Heartworm and a cancerous tumor have delayed snout surgery for Kabang, the Philippine dog that lost half her face when she stepped between two children and an oncoming motorcycle.
A veterinarian at the University of California, Davis, says both could be potentially fatal if not treated.
“Fortunately for Kabang, her disease is not very advanced,” Dr. Jane Sykes, a UC Davis infectious disease specialist, told the San Francisco Chronicle. “She has a good prognosis.”
Sykes said veterinarians will have to treat the two ailments — including chemotherapy for the tumor — and that it could be as long as six months before her snout problems can be addressed.
Donations from 20 countries financed Kabang’s trip to the U.S. Vets at the William R. Pritchard Veterinary Medical Teaching Hospital plan at least two surgeries, one focusing on dental work and the other to close the gaping wound on her face, which, left open, could lead to infection.
But before that can happen they need to treat the heartworm and the cancerous tumor, which vets say was sexually transmitted.
Sykes said more than 90 percent of such cases are cured with chemotherapy.
Both the tumor and the heartworm are common ailments in tropical regions where dogs run loose, as in the Philippines.
Kabang was originally found in a swamp near Zamboanga by a man who planned on feeding her to his family. But the dog bonded with Rudy Bunggal’s 11-year-old daughter and his 3-year-old niece and last year stepped between them and a motorcycle, shearing off her snout.
Kabang disappeared for two weeks after the motorcycle accident, but was greeted as a hero when she returned to Bunggal’s home.
She delivered six puppies at a local dog pound in April of this year, apparently having become pregnant during her two week disappearance.
Sykes said Kabang is “a pleasure to work with … It is wonderful that people have seen how wonderful dogs can be to human lives. … I think we owe her a service in return.”
While missing the top of her snout, Kabang is able to lap up food and water with her tongue, Sykes said, and may still be able to smell some things.
Vets are also seeking permission from her owner to spay Kabang.
Posted by jwoestendiek October 17th, 2012 under Muttsblog.
Tags: animals, bunggal, cancerous, care, children, davis, delivered, dog, dogs, donations, half, heartworm, help, hero, kabang, motorcycle, pets, philippine, philippines, pregnancy, pregnant, pups, saved, sexually, snout, surgery, transmitted, tumor, university of california, veterinarians, veterinary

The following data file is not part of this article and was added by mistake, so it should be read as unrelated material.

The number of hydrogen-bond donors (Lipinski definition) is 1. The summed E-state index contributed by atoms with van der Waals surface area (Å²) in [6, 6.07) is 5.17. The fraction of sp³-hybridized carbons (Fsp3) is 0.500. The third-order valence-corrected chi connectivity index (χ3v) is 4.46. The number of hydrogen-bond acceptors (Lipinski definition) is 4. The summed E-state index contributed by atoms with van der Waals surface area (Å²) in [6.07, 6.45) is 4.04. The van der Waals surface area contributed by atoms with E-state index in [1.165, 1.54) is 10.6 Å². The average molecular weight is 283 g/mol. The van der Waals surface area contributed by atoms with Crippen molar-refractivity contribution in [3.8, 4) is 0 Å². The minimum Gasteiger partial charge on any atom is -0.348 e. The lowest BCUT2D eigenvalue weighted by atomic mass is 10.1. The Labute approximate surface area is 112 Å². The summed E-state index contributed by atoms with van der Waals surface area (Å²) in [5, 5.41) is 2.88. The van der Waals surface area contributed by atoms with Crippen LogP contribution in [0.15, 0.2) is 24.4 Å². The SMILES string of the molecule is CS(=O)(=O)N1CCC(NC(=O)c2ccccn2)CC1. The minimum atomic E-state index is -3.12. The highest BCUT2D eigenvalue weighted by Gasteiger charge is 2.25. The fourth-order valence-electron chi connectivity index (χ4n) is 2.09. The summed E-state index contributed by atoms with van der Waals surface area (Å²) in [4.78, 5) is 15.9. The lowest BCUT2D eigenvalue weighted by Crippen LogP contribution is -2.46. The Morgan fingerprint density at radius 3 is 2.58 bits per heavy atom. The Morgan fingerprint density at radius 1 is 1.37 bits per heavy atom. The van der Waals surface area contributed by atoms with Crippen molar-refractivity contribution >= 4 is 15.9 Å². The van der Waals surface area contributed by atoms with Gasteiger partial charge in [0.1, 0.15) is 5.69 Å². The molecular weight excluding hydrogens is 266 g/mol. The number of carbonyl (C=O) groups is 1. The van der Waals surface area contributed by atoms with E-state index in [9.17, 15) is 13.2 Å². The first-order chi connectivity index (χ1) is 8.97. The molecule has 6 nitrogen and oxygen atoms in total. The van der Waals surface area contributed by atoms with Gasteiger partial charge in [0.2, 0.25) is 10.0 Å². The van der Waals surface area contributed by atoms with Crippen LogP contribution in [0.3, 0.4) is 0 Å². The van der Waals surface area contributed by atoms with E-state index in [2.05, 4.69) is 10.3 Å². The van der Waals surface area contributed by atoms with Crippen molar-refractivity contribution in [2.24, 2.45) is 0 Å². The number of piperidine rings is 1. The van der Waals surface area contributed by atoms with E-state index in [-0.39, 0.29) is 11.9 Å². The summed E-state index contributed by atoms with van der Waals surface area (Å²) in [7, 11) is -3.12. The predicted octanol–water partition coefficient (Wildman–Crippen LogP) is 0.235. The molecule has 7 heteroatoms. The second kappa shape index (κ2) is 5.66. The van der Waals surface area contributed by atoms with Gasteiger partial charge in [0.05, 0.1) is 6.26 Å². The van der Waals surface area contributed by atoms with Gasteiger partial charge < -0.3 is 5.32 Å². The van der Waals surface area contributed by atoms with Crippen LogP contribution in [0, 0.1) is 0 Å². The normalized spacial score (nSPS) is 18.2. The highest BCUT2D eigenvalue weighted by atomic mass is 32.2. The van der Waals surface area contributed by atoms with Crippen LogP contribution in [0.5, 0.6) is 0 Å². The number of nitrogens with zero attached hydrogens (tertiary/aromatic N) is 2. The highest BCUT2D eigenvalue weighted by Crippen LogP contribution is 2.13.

An eccentric Czech scientist says a single-celled parasite that can be passed on through contact with cat feces can lead people to behave in strange and destructive ways.
And Jaroslav Flegr has more than studies to back up his theory. He has the parasite — Toxoplasma gondii (or Toxo for short).
Flegr and his work are profiled in a fascinating (and scary) article this month in The Atlantic, which describes the 63-year-old evolutionary biologist as a “sloppy dresser … with the contemplative air of someone habitually lost in thought” and “frizzy red hair that encircles his head like a ring of fire.”
Flegr, the article says, has pursued his theory for decades in relative obscurity — partly because he’s not much of a conversationalist and rarely goes to scientific conferences, partly, he says, because people just don’t want to hear it.
“There is strong psychological resistance to the possibility that human behavior can be influenced by some stupid parasite,” he says. “Nobody likes to feel like a puppet.”
His theory is gaining credence, though, The Atlantic reports.
That parasites can be passed on through cat feces is nothing new, as the article notes:
Since the 1920s, doctors have recognized that a woman who becomes infected during pregnancy can transmit the disease to the fetus, in some cases resulting in severe brain damage or death … (It’s) the reason pregnant women are told to avoid cats’ litter boxes. T. gondii is also a major threat to people with weakened immunity: in the early days of the AIDS epidemic, before good antiretroviral drugs were developed, it was to blame for the dementia that afflicted many patients at the disease’s end stage. Healthy children and adults, however, usually experience nothing worse than brief flu-like symptoms before quickly fighting off the protozoan, which thereafter lies dormant inside brain cells—or at least that’s the standard medical wisdom.
Flegr thinks that, even in its latent stage, the parasite may be messing with the connections between our neurons, affecting our response to frightening situations, our outgoingness, our trust of others and our preference for certain scents.
He thinks the organism is a factor in car crashes, suicides, and mental disorders such as schizophrenia. All tolled, he says, it might be, in an indirect kind of way, killing a million people a year.
Flegr had long wondered about his own behavior. Sometimes, he didn’t move out of the way of oncoming traffic, and exhibited other behaviors that might be described as self-destructive. He began to suspect that a single-celled parasite in the protozoan family was manipulating his personality.
In 1990, he joined the biology faculty of Charles University, which was a leader in documenting the health effects of T. gondii and in developing methods for detecting the parasite.
Colleagues searching for infected individuals on whom to test their improved diagnostic kits asked him to volunteer, and that’s when he confirmed he had the parasite.
Posted by jwoestendiek February 23rd, 2012 under Muttsblog.
Tags: animals, behavior, biologist, cat, cat litter, cats, charles university, feces, health, jaroslav flegr, Kathleen McAuliffe, litter, meat, parasite, parasites, personality, pets, poop, pregnancy, schizophrenia, science, scientist, self destructive, studies, the atlantic, toxo, toxoplasma gondii, undercooked, unwashed vegetables, waste